DaimlerChrysler has confirmed that a diesel version of the new 300C luxury sedan is headed for Europe.

Detail timings and engine specifications were not provided for the new car, which goes on sale in Europe this month. But, at the international press launch in France on Friday, Chrysler UK said it would launch both petrol and diesel versions of the right hand drive version together in October 2005 and expects the oil burner to dominate the sales statistics.

The long delay for RHD reflects the delay in making a business case for right-hand drive models and the re-engineering consequently required. A RHD version of the 300C Touring – Europe’s wagon equivalent of the North American Dodge Magnum – has not been confirmed.

Nor has the diesel 300C’s engine. The engine bay, designed for V6 and V8 models, looks a little tight lengthwise for the 3.2-litre straight-six Mercedes turbodiesel but there is a four-litre V8 (used in the left hand drive S-class line) in the parts bin while others are rumoured to be under development, such as an all-new three-litre unit set to also appear in Mercedes models such as the E-Class, with which the 300C shares some unseen components.

“We don’t under-estimate the size of the executive diesel market in Europe and we’re very conscious of [the need to boost] residual values [by including a diesel],” an insider said.

Chrysler UK is aiming for 2,000 300C sales a year in a sector where Mercedes sells 18,000 cars. As with previous Chrysler passenger models, it is playing the value card, offering a large, V8-powered, true five-seater, dripping with equipment, at the sort of price that buys a top-line four or six-cylinder Toyota Camry or Saab 9-5 in the UK – £20,000-£28,000 is the Swede’s price range.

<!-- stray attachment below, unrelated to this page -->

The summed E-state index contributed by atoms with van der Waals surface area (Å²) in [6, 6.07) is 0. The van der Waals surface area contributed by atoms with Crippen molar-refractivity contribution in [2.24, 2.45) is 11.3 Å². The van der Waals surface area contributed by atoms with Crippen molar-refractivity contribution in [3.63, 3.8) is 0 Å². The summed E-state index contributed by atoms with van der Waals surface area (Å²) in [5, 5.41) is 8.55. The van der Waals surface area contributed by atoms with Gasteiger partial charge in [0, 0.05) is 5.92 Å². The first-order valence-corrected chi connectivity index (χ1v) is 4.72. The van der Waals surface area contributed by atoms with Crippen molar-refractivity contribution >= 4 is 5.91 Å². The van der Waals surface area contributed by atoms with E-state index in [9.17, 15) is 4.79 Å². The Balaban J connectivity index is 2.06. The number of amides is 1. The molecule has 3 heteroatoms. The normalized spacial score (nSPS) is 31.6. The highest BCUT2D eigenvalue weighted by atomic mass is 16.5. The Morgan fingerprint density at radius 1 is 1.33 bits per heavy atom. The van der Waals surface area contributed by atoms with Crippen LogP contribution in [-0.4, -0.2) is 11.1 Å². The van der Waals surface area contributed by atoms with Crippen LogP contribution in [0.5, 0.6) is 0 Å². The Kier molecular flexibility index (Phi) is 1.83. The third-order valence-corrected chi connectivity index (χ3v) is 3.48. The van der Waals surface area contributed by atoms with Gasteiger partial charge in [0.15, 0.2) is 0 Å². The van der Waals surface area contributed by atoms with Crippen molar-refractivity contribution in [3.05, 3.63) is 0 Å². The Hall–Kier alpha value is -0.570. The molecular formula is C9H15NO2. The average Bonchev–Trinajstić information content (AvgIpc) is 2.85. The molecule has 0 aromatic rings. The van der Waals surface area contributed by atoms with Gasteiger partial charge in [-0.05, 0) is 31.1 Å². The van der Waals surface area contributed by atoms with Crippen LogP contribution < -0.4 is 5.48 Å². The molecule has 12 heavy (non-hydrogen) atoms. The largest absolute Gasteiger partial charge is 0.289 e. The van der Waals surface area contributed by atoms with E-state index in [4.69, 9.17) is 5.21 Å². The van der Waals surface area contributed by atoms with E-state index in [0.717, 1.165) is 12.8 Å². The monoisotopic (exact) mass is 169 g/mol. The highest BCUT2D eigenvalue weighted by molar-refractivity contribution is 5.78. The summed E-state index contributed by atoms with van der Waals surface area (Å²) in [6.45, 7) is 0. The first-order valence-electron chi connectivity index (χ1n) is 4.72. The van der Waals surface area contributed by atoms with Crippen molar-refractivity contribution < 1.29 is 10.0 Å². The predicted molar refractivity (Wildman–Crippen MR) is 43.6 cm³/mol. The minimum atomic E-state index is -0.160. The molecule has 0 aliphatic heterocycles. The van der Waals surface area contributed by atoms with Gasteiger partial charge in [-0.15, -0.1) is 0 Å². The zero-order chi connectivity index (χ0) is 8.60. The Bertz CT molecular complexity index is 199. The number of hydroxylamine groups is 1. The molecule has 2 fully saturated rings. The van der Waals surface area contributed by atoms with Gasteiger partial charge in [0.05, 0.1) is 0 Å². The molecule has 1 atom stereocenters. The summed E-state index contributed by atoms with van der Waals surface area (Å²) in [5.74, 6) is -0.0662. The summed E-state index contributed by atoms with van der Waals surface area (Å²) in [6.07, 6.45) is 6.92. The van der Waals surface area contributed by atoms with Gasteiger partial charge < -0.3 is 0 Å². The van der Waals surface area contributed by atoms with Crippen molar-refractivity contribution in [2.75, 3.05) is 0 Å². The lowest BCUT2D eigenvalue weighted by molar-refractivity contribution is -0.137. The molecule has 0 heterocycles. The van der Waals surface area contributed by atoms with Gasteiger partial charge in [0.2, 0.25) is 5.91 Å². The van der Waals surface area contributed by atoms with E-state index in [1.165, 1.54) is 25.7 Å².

Key targets include the Merc E-class, Audi A6, and Jaguar S-type in a segment dominated by married male buyers averaging 51 years of age with average household income of £71,400.

Chrysler UK sees the 300C’s attributes as its distinct design, all-new rear-wheel drive technology (the US all wheel drive option may come later), the 5.7-litre Hemi V8 engine (a 3.5-litre V6 is an alternative), claimed “exceptional” interior room (said to be more than an Audi A8 or BMW 7-series) and world-class safety features.

Still, Chrysler UK acknowledges it will have to claw itself out a niche in a contracting potential market – the so-called E-segment nose-dived from 92,405 cars in 1999 to 73,200 last year as the Merc, BMW and Audi slice of the cake rose in the same period from 40% to 53%.

A drive in southern France indicated that the car has good potential to achieve its modest goals. Engine performance and refinement are well up to scratch though Chrysler has just discovered the five-speed automatic (fitted only with the V8) as European rivals move to six and seven-speeders.

Handling is generally good and comfort a strong point though the high-speed ride is a bit floaty and the car seems to need constant correction at the straight-ahead; it lacks the immense feeling of stability you get in the BMW and Mercedes rivals; we have no recent experience of the Jaguar or Audi contenders.

Interior plastics need work. As a colleague noted: some of the interior finish is more in line with the cabin of a posh Hyundai than a BMW or Mercedes; we won’t even mention Jaguar.

Still, it’s a good first effort and the progress of Chrysler’s 300C in Europe will be something to watch with interest after the failure of Cadillac’s front-drive Seville STS launched about five years ago.

And there is more to come from Chrysler. By 2007, there will be 18 LHD models on sale across the Continent (up from nine in 2003). Eight will be diesel (up from four) and 12 (6) will be sold with RHD. And some will have the Dodge badge as the brand makes a new foray across the Atlantic. UK American car fans, rejoice!

Graeme Roberts